Skip to main content

Latest agricultural and business news from Agri Assist and beyond

Why not save this page and keep up to date with all local and national agricultural news...

Farming Today

  • 21/10/20 - Making products from agri-waste and a mast year in our woodlands.

    The rendering industry in the UK processes around 2.5 million tonnes of animal by-products each year. The waste includes things like livestock that have died on farms and the bits of animals we don't eat, and it has to be handled carefully and processed to avoid spreading disease. We visit a rendering plant which processes thousands of tonnes of poultry by-products like feet and feathers. Waste from plants is easier to deal with, since it generally poses less of a disease risk. We hear from one company that is using left over grain from distilleries to make a resin, which can be mixed with various types of plant based by-products to make a composite material a bit like MDF. The company - called Cambond - has made various prototypes and is now hoping to scale up production in the UK, using by-products like the leaves and cobs left over from maize. And autumn is here, but this year it's a bit special. It’s known as a ‘mast’ year when beech, oak and chestnut trees ALL produce a mega-crop of seed. It’s not known exactly how these trees act together, but often it can be triggered by the weather. The huge amount of food produced means wildlife is not able to eat all the seed and the trees have a better chance of reproducing successfully. Presented by Anna Hill Produced for BBC Audio in Bristol by Heather Simons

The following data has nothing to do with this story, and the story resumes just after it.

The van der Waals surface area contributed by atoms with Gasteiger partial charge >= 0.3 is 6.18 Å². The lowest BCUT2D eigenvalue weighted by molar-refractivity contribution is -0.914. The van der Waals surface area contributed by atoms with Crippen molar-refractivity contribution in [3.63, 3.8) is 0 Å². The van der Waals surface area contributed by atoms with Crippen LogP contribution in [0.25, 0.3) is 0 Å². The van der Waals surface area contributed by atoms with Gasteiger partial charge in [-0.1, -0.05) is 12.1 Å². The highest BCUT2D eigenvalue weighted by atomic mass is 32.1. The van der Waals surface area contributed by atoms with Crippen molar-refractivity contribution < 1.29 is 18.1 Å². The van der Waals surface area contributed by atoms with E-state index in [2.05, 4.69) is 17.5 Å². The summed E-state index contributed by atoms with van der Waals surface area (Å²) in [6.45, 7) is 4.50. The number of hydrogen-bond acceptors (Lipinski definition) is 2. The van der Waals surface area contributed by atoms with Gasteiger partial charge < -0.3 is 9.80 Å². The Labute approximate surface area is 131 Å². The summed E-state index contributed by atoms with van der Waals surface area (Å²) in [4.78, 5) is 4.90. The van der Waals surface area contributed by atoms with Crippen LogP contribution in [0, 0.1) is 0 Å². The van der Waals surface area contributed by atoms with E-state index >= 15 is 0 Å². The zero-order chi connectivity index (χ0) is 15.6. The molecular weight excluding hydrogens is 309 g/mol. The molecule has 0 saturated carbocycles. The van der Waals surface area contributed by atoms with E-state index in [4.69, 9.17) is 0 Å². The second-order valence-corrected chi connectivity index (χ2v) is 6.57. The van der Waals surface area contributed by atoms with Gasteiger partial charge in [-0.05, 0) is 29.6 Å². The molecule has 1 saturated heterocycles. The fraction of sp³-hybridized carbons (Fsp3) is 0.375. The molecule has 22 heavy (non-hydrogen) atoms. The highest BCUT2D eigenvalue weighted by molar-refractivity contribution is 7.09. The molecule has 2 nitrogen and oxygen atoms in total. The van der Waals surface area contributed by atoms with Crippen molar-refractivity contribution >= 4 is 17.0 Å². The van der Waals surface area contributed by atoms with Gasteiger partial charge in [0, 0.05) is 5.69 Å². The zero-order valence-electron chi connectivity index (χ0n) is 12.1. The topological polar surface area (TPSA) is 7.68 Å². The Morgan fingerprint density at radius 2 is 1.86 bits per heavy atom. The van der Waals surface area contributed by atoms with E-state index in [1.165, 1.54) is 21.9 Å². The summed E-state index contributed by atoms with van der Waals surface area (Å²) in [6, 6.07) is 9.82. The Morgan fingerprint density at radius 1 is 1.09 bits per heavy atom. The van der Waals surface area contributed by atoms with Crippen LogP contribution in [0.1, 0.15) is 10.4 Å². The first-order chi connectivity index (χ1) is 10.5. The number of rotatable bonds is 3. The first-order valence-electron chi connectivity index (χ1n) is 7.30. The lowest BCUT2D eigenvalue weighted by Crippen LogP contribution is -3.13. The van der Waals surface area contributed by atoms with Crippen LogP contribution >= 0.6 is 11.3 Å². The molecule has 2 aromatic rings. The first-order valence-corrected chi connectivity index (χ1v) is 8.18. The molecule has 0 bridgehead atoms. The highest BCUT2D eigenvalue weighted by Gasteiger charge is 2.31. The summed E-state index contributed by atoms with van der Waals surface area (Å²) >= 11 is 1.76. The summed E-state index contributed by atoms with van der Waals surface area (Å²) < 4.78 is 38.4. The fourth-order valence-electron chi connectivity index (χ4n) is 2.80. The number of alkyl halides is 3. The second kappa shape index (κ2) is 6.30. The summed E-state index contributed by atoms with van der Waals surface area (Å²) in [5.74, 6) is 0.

• 20/10/20 - WTO trade rules, feathers for insulation, migrating wild birds and record breaking sheepdogs